Charlotte, you just released your new book, Far Out: Encounters with Extremists, a fascinating dive into the extremist realm. One of the themes that emerges from your encounters is a sense (real or perceived) of grievance and alienation from mainstream society. Can you talk about how this acts as a gateway to radicalization?
Yes, it was fascinating to see how that sense of alienation was common to all the people featured in the book, no matter how different their personal circumstances and demographic profiles. This was one of my key motivations in writing Far Out: to look beyond our preconceptions about who or what an extremist is and delve into the individual stories of people from across the ideological spectrum. By putting the stories of people drawn to the far right, the far left, and Islamist extremism side-by-side, we can see really the commonalities in the individual and in the broader societal and political context that transcend religion, ideology, and nationality.
And one of these commonalities is a sense of alienation from the community the person feels they are supposed to belong to. What that community is differs depending on the individual: it can be as simple as feeling alienated from your family. It can be a specific institution or group of people that you feel alienated from: your peers at university, for example. It can be alienation with a culture or religion. In the most severe cases, people can feel alienated from the whole broader society they are meant to be part of. The book features the story of Ibrahim Kamara, a British teenager from a refugee background in Sierra Leone who experiences horrifying levels of racism and Islamophobia. This, coupled with institutionalized racism and prejudice, made him feel rejected from the community in which he and his family were desperately trying to belong. Conversely, the book also features the story of a Norwegian woman named Cathrine. Her background could not have been more different from Ibrahim’s – she was born into a wealthy family in one of the most equal societies in the world – but she too felt alienated within her family and group of friends.
So whatever the specific community is, that feeling of apartness, of otherness, of a lack of belonging comes out very strongly in all the cases.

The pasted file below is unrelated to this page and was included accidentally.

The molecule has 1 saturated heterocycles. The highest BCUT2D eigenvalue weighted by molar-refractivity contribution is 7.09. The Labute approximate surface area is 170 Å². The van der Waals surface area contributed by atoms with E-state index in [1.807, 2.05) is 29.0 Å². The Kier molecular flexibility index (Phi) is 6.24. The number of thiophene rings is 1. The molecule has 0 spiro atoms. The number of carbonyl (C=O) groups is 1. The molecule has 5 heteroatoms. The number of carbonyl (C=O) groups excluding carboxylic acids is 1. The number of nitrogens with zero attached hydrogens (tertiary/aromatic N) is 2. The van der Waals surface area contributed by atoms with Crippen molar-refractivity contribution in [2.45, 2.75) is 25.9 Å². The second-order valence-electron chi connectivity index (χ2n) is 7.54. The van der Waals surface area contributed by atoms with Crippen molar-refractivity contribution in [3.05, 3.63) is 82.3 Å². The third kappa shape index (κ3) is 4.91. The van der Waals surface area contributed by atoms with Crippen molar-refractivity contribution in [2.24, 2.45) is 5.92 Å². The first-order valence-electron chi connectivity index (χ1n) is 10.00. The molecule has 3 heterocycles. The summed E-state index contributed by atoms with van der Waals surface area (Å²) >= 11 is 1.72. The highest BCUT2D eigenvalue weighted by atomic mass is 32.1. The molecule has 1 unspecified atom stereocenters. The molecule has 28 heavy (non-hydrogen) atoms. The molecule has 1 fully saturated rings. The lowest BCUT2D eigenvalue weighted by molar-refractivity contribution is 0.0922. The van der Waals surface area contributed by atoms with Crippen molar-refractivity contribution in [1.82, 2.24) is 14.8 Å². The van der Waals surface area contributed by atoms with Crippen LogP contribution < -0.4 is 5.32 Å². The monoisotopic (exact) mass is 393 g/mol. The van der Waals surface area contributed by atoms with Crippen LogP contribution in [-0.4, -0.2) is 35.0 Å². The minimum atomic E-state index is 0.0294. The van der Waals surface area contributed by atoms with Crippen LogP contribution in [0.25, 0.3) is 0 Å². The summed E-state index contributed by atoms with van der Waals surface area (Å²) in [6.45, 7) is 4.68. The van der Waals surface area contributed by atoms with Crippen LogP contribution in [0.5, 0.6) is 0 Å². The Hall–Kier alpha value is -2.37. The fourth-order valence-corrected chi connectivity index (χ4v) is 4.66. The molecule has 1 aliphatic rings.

What is the role that the search for community (and a sense of utopian idealism) plays in radicalizing individuals? How does it form organically and how can it be weaponized?
I think one element we often overlook when looking at the causes of extremism is that the underlying motives can be positive. The desire to make a difference and to have an impact in the world can be so overpowering, especially when we are young. That feeling was strong across all the people featured in the book, and it can be easily exploited, especially when coupled with a sense of powerlessness. When you feel powerless, anything that gives you that sense of power and that feeling that you are in control not only of yourself, but of something big and important, is incredibly seductive. That can include a sense of community and belonging. Two of the people featured in Far Out ended up as recruiters for extreme groups – one for a neo-Nazi group and another for an extreme Islamist group – and it was fascinating listening to their insights into the kinds of people they sought to recruit, and how making that person feel special, wanted, and important were cornerstones of their recruitment strategy.
And yes, this idea of being part of a utopia runs through many of the case studies in the book, and again it is fascinating to see the commonality in the underlying motives between an Islamist extremist who wants to create a religious utopia, and a neo-Nazi who wants to create a white-only utopia. These are all deeply harmful ideas based on the exclusion of other groups, but it is idealism that first draws people to these ideologies rather than a sense of hatred towards people who are different from them. But then the dehumanization of people outside the imagined utopia happens, and this is when we see great harm being done in pursuit of these ideologies.